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Plagues, climate change, and the end of an empire: A response to Kyle Harper's The Fate of Rome (3): Disease, agency, and collapse

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Izdebski,  Adam
Palaeo-Science and History, Max Planck Institute for the Science of Human History, Max Planck Society;

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Haldon, J., Elton, H., Huebner, S. R., Izdebski, A., Mordechai, L., & Newfield, T. P. (2018). Plagues, climate change, and the end of an empire: A response to Kyle Harper's The Fate of Rome (3): Disease, agency, and collapse. History Compass, e12507. doi:10.1111/hic3.12507.


Cite as: http://hdl.handle.net/21.11116/0000-0002-7AB8-6
Abstract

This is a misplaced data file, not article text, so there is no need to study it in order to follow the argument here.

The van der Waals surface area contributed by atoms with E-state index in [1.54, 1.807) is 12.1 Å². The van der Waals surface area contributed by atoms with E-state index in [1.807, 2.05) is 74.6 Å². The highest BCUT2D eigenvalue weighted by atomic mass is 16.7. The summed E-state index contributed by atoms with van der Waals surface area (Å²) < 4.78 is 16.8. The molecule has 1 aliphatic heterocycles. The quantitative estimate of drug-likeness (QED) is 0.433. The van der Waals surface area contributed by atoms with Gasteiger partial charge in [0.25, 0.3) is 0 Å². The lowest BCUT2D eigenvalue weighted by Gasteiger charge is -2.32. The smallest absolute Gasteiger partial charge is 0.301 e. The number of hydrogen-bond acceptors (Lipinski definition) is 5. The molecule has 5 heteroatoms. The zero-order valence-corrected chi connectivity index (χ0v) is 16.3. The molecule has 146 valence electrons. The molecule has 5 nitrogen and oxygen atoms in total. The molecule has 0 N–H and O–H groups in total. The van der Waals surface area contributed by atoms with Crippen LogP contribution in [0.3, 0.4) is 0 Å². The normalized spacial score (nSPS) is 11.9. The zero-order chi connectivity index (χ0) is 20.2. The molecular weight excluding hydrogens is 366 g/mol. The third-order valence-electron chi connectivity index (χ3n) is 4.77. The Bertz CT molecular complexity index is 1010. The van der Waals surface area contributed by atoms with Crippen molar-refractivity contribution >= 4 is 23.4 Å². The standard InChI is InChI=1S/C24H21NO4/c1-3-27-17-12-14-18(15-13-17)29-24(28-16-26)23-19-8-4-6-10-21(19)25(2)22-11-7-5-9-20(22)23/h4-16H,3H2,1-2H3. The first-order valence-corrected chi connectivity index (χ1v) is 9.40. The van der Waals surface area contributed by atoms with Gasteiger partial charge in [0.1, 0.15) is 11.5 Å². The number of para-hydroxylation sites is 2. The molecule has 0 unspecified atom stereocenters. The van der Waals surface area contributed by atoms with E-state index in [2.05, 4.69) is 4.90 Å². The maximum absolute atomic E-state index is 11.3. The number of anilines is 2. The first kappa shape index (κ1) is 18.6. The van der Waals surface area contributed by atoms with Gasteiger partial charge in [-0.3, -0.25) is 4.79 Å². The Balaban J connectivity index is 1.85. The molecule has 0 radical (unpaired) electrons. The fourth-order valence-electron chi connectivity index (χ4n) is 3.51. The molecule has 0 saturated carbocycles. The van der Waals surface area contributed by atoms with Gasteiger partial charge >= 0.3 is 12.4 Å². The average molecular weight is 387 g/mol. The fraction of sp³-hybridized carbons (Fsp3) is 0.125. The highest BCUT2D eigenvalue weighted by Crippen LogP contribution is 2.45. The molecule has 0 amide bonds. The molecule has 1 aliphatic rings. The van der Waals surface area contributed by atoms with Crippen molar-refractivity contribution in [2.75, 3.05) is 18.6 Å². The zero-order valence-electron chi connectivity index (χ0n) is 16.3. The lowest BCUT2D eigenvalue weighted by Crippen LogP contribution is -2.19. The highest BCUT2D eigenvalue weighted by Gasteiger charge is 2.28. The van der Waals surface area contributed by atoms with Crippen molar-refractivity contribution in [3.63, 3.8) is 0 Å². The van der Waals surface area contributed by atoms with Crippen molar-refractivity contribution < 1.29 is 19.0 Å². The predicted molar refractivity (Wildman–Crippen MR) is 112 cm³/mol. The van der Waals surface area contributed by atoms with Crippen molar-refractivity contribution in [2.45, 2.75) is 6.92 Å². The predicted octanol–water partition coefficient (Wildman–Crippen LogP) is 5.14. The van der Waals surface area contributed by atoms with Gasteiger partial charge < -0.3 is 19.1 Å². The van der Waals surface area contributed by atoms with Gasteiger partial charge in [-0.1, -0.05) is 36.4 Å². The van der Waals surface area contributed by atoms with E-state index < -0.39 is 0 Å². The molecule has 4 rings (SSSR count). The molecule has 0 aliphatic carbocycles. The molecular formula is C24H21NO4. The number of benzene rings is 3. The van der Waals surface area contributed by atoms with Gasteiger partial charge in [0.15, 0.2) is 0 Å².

Abstract This is the last of a three-part review of Kyle Harper's The Fate of Rome. Here, we scrutinize Harper's treatment of the Justinianic Plague, demonstrating how he crafts a convincing narrative based on rhetorical flourishes but little evidence. We call further attention to several internal contradictions within the chapter and misinterpretations of evidence. We conclude this series of articles with a reflection on Harper's deterministic approach to environmental history. While the environment appears everywhere, agency (people: society and culture) is mostly absent. We finish by emphasizing the need to develop more nuanced causal explanations for complex historical processes and suggest that future attempts to bring together such wide-ranging material be done within interdisciplinary research teams.